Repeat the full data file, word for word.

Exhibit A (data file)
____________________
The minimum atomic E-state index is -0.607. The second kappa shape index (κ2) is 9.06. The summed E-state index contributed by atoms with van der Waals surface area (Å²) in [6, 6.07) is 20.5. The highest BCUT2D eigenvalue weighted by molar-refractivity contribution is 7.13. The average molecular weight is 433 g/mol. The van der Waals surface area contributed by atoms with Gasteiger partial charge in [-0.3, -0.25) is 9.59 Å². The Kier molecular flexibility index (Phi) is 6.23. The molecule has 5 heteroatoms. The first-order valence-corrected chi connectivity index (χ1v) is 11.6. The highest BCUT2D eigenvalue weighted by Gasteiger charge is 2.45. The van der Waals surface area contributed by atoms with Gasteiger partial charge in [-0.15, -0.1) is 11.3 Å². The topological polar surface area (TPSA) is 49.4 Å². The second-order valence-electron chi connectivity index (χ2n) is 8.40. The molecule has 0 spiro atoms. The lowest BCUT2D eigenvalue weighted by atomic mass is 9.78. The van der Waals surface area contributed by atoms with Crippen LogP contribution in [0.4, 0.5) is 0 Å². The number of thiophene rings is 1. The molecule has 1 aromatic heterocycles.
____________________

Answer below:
The minimum atomic E-state index is -0.607. The second kappa shape index (κ2) is 9.06. The summed E-state index contributed by atoms with van der Waals surface area (Å²) in [6, 6.07) is 20.5. The highest BCUT2D eigenvalue weighted by molar-refractivity contribution is 7.13. The average molecular weight is 433 g/mol. The van der Waals surface area contributed by atoms with Gasteiger partial charge in [-0.3, -0.25) is 9.59 Å². The Kier molecular flexibility index (Phi) is 6.23. The molecule has 5 heteroatoms. The first-order valence-corrected chi connectivity index (χ1v) is 11.6. The highest BCUT2D eigenvalue weighted by Gasteiger charge is 2.45. The van der Waals surface area contributed by atoms with Gasteiger partial charge in [-0.15, -0.1) is 11.3 Å². The topological polar surface area (TPSA) is 49.4 Å². The second-order valence-electron chi connectivity index (χ2n) is 8.40. The molecule has 0 spiro atoms. The lowest BCUT2D eigenvalue weighted by atomic mass is 9.78. The van der Waals surface area contributed by atoms with Crippen LogP contribution in [0.4, 0.5) is 0 Å². The number of thiophene rings is 1. The molecule has 1 aromatic heterocycles.